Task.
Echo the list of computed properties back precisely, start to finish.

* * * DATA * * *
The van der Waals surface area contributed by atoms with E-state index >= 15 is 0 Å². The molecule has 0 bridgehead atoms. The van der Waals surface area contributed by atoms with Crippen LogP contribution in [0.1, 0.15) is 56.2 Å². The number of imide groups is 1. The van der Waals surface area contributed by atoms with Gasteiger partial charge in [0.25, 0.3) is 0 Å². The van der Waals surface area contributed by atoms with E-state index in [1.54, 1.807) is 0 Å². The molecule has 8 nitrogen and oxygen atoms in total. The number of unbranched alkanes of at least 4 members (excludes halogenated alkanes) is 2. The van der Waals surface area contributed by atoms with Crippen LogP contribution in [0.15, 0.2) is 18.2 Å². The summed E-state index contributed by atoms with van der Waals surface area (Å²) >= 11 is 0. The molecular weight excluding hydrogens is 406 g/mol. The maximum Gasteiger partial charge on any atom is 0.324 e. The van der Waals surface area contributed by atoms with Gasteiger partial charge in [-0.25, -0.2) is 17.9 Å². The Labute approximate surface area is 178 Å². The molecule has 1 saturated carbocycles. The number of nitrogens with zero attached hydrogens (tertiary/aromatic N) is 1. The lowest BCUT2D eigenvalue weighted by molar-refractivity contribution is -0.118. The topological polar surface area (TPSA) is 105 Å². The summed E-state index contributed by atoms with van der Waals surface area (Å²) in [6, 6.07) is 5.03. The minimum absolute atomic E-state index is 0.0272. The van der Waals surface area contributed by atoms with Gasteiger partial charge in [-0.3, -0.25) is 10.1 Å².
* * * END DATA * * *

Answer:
The van der Waals surface area contributed by atoms with E-state index >= 15 is 0 Å². The molecule has 0 bridgehead atoms. The van der Waals surface area contributed by atoms with Crippen LogP contribution in [0.1, 0.15) is 56.2 Å². The number of imide groups is 1. The van der Waals surface area contributed by atoms with Gasteiger partial charge in [0.25, 0.3) is 0 Å². The van der Waals surface area contributed by atoms with E-state index in [1.54, 1.807) is 0 Å². The molecule has 8 nitrogen and oxygen atoms in total. The number of unbranched alkanes of at least 4 members (excludes halogenated alkanes) is 2. The van der Waals surface area contributed by atoms with Crippen LogP contribution in [0.15, 0.2) is 18.2 Å². The summed E-state index contributed by atoms with van der Waals surface area (Å²) >= 11 is 0. The molecular weight excluding hydrogens is 406 g/mol. The maximum Gasteiger partial charge on any atom is 0.324 e. The van der Waals surface area contributed by atoms with Gasteiger partial charge in [-0.25, -0.2) is 17.9 Å². The Labute approximate surface area is 178 Å². The molecule has 1 saturated carbocycles. The number of nitrogens with zero attached hydrogens (tertiary/aromatic N) is 1. The lowest BCUT2D eigenvalue weighted by molar-refractivity contribution is -0.118. The topological polar surface area (TPSA) is 105 Å². The summed E-state index contributed by atoms with van der Waals surface area (Å²) in [6, 6.07) is 5.03. The minimum absolute atomic E-state index is 0.0272. The van der Waals surface area contributed by atoms with Gasteiger partial charge in [-0.3, -0.25) is 10.1 Å².